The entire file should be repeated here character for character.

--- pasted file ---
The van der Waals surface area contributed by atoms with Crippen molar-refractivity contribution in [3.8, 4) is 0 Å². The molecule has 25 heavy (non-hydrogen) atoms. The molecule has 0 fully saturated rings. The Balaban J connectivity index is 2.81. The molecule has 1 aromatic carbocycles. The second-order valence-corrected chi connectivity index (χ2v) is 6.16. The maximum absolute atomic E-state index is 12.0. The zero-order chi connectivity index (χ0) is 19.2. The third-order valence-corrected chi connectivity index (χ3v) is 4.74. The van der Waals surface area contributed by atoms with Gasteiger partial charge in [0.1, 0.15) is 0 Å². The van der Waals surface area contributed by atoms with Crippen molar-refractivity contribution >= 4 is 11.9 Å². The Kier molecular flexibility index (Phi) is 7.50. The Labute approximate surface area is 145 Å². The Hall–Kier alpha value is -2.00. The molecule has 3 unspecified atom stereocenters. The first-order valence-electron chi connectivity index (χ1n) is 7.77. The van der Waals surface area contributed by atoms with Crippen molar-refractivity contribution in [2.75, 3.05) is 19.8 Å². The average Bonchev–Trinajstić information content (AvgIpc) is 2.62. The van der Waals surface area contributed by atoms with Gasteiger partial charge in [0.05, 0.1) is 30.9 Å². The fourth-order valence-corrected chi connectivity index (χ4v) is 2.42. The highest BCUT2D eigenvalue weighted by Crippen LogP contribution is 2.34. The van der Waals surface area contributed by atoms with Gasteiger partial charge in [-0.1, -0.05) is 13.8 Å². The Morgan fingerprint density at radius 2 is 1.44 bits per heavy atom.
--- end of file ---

The van der Waals surface area contributed by atoms with Crippen molar-refractivity contribution in [3.8, 4) is 0 Å². The molecule has 25 heavy (non-hydrogen) atoms. The molecule has 0 fully saturated rings. The Balaban J connectivity index is 2.81. The molecule has 1 aromatic carbocycles. The second-order valence-corrected chi connectivity index (χ2v) is 6.16. The maximum absolute atomic E-state index is 12.0. The zero-order chi connectivity index (χ0) is 19.2. The third-order valence-corrected chi connectivity index (χ3v) is 4.74. The van der Waals surface area contributed by atoms with Gasteiger partial charge in [0.1, 0.15) is 0 Å². The van der Waals surface area contributed by atoms with Crippen molar-refractivity contribution >= 4 is 11.9 Å². The Kier molecular flexibility index (Phi) is 7.50. The Labute approximate surface area is 145 Å². The Hall–Kier alpha value is -2.00. The molecule has 3 unspecified atom stereocenters. The first-order valence-electron chi connectivity index (χ1n) is 7.77. The van der Waals surface area contributed by atoms with Crippen molar-refractivity contribution in [2.75, 3.05) is 19.8 Å². The average Bonchev–Trinajstić information content (AvgIpc) is 2.62. The van der Waals surface area contributed by atoms with Gasteiger partial charge in [0.05, 0.1) is 30.9 Å². The fourth-order valence-corrected chi connectivity index (χ4v) is 2.42. The highest BCUT2D eigenvalue weighted by Crippen LogP contribution is 2.34. The van der Waals surface area contributed by atoms with Gasteiger partial charge in [-0.1, -0.05) is 13.8 Å². The Morgan fingerprint density at radius 2 is 1.44 bits per heavy atom.